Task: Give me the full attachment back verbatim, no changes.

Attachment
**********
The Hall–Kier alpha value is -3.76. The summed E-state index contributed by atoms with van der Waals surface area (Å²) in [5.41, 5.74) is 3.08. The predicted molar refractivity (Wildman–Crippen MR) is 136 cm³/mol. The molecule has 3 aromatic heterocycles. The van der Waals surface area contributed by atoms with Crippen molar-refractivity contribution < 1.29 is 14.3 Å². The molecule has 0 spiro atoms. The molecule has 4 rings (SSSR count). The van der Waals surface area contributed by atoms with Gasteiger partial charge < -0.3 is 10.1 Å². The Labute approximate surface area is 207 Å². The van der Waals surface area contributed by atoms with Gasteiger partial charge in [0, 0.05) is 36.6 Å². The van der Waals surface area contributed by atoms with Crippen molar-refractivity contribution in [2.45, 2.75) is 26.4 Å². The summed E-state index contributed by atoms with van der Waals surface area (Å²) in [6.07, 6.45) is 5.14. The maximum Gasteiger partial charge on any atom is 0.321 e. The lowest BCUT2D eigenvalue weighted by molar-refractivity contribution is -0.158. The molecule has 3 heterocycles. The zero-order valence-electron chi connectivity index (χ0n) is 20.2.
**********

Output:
The Hall–Kier alpha value is -3.76. The summed E-state index contributed by atoms with van der Waals surface area (Å²) in [5.41, 5.74) is 3.08. The predicted molar refractivity (Wildman–Crippen MR) is 136 cm³/mol. The molecule has 3 aromatic heterocycles. The van der Waals surface area contributed by atoms with Crippen molar-refractivity contribution < 1.29 is 14.3 Å². The molecule has 0 spiro atoms. The molecule has 4 rings (SSSR count). The van der Waals surface area contributed by atoms with Gasteiger partial charge < -0.3 is 10.1 Å². The Labute approximate surface area is 207 Å². The van der Waals surface area contributed by atoms with Gasteiger partial charge in [0, 0.05) is 36.6 Å². The van der Waals surface area contributed by atoms with Crippen molar-refractivity contribution in [2.45, 2.75) is 26.4 Å². The summed E-state index contributed by atoms with van der Waals surface area (Å²) in [6.07, 6.45) is 5.14. The maximum Gasteiger partial charge on any atom is 0.321 e. The lowest BCUT2D eigenvalue weighted by molar-refractivity contribution is -0.158. The molecule has 3 heterocycles. The zero-order valence-electron chi connectivity index (χ0n) is 20.2.